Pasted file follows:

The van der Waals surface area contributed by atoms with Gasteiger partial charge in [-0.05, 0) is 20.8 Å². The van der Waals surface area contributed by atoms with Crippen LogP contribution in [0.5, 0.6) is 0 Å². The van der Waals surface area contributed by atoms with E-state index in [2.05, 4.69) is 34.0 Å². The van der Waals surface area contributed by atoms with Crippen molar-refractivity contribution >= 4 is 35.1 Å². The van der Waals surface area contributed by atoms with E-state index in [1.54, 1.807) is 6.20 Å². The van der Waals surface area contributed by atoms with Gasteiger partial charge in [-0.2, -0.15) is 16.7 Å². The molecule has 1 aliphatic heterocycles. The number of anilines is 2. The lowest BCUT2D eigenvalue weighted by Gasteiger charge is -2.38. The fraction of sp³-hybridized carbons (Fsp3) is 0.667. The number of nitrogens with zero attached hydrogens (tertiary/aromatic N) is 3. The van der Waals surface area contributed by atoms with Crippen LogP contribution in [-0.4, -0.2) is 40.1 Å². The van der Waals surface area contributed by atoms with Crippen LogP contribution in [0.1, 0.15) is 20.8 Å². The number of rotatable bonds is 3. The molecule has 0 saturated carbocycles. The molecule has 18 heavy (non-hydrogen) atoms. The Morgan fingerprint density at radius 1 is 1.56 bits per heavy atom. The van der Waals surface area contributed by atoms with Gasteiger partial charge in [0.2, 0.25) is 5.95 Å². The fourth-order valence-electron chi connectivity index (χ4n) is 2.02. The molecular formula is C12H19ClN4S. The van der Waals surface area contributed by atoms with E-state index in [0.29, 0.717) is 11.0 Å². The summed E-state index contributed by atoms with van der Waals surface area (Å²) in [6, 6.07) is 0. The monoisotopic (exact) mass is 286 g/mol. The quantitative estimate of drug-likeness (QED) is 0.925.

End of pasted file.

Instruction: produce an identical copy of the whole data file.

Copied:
The van der Waals surface area contributed by atoms with Gasteiger partial charge in [-0.05, 0) is 20.8 Å². The van der Waals surface area contributed by atoms with Crippen LogP contribution in [0.5, 0.6) is 0 Å². The van der Waals surface area contributed by atoms with E-state index in [2.05, 4.69) is 34.0 Å². The van der Waals surface area contributed by atoms with Crippen molar-refractivity contribution >= 4 is 35.1 Å². The van der Waals surface area contributed by atoms with E-state index in [1.54, 1.807) is 6.20 Å². The van der Waals surface area contributed by atoms with Gasteiger partial charge in [-0.2, -0.15) is 16.7 Å². The molecule has 1 aliphatic heterocycles. The number of anilines is 2. The lowest BCUT2D eigenvalue weighted by Gasteiger charge is -2.38. The fraction of sp³-hybridized carbons (Fsp3) is 0.667. The number of nitrogens with zero attached hydrogens (tertiary/aromatic N) is 3. The van der Waals surface area contributed by atoms with Crippen LogP contribution in [-0.4, -0.2) is 40.1 Å². The van der Waals surface area contributed by atoms with Crippen LogP contribution in [0.1, 0.15) is 20.8 Å². The number of rotatable bonds is 3. The molecule has 0 saturated carbocycles. The molecule has 18 heavy (non-hydrogen) atoms. The Morgan fingerprint density at radius 1 is 1.56 bits per heavy atom. The van der Waals surface area contributed by atoms with Gasteiger partial charge in [0.2, 0.25) is 5.95 Å². The fourth-order valence-electron chi connectivity index (χ4n) is 2.02. The molecular formula is C12H19ClN4S. The van der Waals surface area contributed by atoms with E-state index in [0.29, 0.717) is 11.0 Å². The summed E-state index contributed by atoms with van der Waals surface area (Å²) in [6, 6.07) is 0. The monoisotopic (exact) mass is 286 g/mol. The quantitative estimate of drug-likeness (QED) is 0.925.